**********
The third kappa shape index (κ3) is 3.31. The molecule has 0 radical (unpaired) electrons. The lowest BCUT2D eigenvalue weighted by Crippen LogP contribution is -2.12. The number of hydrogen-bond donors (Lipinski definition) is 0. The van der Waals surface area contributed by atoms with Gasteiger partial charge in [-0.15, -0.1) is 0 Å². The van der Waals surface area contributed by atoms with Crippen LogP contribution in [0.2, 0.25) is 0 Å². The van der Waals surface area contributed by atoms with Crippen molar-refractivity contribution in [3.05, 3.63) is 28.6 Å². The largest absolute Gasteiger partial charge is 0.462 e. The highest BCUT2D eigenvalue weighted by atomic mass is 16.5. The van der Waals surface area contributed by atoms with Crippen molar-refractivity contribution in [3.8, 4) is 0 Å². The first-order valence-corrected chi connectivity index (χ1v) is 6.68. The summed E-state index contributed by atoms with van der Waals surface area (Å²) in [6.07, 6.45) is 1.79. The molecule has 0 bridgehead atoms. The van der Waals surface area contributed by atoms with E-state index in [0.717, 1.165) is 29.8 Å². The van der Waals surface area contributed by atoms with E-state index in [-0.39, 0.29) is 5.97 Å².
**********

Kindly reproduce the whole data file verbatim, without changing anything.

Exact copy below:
The third kappa shape index (κ3) is 3.31. The molecule has 0 radical (unpaired) electrons. The lowest BCUT2D eigenvalue weighted by Crippen LogP contribution is -2.12. The number of hydrogen-bond donors (Lipinski definition) is 0. The van der Waals surface area contributed by atoms with Gasteiger partial charge in [-0.15, -0.1) is 0 Å². The van der Waals surface area contributed by atoms with Crippen LogP contribution in [0.2, 0.25) is 0 Å². The van der Waals surface area contributed by atoms with Crippen molar-refractivity contribution in [3.05, 3.63) is 28.6 Å². The largest absolute Gasteiger partial charge is 0.462 e. The highest BCUT2D eigenvalue weighted by atomic mass is 16.5. The van der Waals surface area contributed by atoms with Crippen molar-refractivity contribution in [3.8, 4) is 0 Å². The first-order valence-corrected chi connectivity index (χ1v) is 6.68. The summed E-state index contributed by atoms with van der Waals surface area (Å²) in [6.07, 6.45) is 1.79. The molecule has 0 bridgehead atoms. The van der Waals surface area contributed by atoms with E-state index in [0.717, 1.165) is 29.8 Å². The van der Waals surface area contributed by atoms with E-state index in [-0.39, 0.29) is 5.97 Å².